Posts Tagged ‘ Shintoism ’

Interfacing the Anthropocene Part I | FOP

from the Rubin Museum  (otafuku “beauty and good fortune,” horned mask for village ceremonies, ko-omote (young woman) Usofuki, “whistler” from Kyogen, and the “trickster” fox/kitsune).

Donald Keene has written that looking at Nō masks is like “seeing a voice.”

Interfacing the Anthropocene Part I | FOP.

Basho’s Ghost by Sam Hamill / Kyoto Journal

Basho’s Ghost | Kyoto Journal.

Eco-Shinto or eco-nationalism? (Part One) / Green Shinto

Eco-Shinto or eco-nationalism? (Part One) | Green Shinto.

Blogging the Periodic Table / by Sam Kean — Slate


The MAN’YŌSHŪ (万葉集),  or Collection of Ten Thousand Leaves, is the oldest existing anthology of Japanese poetry, having been compiled around 759 C.E. It consists mainly of 4,500 short poems or tanka, written and collected from every class of society,  many by women, over a period of 440 years. Tanka traditionally consist of 31 syllables in 5 lines of a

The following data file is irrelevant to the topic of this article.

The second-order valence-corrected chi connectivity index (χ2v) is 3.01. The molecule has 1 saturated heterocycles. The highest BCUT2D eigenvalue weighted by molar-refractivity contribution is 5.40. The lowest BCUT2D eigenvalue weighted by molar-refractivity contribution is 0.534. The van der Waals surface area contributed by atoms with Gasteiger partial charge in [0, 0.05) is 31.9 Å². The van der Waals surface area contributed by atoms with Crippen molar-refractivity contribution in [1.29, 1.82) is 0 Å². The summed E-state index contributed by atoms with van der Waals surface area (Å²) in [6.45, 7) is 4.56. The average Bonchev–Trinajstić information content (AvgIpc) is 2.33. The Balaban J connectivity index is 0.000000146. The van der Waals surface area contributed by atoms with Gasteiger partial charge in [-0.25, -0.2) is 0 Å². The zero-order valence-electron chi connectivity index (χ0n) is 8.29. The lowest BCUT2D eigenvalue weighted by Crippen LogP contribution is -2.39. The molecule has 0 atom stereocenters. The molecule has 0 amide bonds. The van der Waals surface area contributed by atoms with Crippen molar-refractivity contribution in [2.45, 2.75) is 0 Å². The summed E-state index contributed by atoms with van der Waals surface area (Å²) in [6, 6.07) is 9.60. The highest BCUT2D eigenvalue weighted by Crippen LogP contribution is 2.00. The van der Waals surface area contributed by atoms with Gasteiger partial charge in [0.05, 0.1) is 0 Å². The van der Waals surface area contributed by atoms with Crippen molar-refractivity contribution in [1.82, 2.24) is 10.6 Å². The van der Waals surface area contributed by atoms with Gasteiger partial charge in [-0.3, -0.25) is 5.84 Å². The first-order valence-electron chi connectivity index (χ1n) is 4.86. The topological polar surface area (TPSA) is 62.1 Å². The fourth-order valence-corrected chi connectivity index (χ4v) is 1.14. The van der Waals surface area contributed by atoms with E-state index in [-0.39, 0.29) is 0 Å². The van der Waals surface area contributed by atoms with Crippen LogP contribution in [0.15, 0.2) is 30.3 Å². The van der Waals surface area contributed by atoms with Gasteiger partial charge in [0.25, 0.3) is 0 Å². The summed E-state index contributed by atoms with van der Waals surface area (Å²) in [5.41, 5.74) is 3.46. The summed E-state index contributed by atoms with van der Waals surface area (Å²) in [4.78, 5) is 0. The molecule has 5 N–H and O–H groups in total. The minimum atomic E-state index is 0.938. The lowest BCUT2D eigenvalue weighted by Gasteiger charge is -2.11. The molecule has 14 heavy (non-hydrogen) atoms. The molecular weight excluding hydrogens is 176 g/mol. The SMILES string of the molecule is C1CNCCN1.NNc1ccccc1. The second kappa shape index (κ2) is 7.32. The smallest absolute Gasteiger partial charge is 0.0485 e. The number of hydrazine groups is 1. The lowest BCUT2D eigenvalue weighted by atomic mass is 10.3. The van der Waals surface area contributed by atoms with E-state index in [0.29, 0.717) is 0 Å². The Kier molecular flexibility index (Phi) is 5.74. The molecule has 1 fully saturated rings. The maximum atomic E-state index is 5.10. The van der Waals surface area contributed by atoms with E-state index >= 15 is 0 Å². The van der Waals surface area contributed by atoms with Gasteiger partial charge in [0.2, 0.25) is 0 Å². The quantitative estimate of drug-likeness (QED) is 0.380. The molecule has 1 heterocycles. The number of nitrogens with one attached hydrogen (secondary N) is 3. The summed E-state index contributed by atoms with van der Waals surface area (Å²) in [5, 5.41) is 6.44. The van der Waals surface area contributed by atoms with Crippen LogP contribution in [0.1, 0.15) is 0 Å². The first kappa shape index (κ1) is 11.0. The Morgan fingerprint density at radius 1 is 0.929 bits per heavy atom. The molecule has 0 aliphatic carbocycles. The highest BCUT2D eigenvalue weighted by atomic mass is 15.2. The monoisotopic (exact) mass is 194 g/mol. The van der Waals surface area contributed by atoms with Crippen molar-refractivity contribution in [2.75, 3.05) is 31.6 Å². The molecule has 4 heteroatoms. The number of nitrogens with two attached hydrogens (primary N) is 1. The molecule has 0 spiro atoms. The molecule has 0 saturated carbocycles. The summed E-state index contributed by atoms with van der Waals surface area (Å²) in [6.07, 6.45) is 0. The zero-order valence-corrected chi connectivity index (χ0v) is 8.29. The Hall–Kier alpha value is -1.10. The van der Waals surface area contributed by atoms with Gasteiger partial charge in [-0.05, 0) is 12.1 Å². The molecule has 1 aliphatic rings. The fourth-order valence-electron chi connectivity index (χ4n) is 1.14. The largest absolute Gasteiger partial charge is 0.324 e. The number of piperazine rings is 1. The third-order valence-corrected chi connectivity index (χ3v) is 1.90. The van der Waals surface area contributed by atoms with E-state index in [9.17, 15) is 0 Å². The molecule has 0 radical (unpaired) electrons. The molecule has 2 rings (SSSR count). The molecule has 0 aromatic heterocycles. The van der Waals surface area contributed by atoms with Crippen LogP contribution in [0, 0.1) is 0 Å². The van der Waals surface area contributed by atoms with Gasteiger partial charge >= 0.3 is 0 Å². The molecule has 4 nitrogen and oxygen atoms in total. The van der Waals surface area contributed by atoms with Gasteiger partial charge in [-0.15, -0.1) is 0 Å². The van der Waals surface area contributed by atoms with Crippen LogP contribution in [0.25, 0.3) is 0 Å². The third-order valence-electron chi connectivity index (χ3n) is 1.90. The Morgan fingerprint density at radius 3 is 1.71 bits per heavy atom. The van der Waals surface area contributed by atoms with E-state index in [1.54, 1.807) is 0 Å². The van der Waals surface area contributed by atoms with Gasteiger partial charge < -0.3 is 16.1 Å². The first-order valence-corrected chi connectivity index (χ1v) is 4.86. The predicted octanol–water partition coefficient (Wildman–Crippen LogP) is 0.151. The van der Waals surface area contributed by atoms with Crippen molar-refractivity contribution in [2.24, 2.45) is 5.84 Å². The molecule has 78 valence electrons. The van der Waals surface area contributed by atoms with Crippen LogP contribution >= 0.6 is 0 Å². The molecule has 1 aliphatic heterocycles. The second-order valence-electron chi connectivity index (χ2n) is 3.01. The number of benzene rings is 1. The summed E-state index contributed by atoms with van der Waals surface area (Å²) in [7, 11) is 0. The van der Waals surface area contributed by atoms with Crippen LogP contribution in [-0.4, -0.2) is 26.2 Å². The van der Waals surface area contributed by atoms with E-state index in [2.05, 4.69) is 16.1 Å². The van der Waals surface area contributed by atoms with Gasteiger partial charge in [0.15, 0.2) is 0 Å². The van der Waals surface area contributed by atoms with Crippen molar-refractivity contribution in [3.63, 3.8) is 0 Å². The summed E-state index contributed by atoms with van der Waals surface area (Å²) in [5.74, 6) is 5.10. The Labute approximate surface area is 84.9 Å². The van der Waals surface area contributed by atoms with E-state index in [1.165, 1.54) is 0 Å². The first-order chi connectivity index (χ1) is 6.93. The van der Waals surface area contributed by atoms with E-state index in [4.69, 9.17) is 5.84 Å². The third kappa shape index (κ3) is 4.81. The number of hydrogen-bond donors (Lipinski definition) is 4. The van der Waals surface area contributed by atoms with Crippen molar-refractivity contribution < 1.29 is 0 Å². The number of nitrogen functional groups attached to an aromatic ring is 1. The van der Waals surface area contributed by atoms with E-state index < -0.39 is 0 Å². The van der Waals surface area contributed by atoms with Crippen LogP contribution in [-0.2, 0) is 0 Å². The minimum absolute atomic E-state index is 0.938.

5-7-5-7-7 pattern — easy to count on the hand and so to memorize.  The MAN’YŌSHŪ poets experienced interconnection with all life forms, organic and inorganic, as an  inherent quality of their daily spiritual and cultural lives and expressed in Shintoism as well as poetry. When they spoke-wrote poetry it was experienced as naturally akin to a clap of thunder, a raindrop, the cry of the hototogisu, or an in- and out-breath. I like to think that poetry is an as yet undiscovered element for the ever-expanding Periodic Table. So, let’s begin with Sam Kean’s ‘A’ for antimony in Slate\’s Periodic Table .  – Donna Fleischer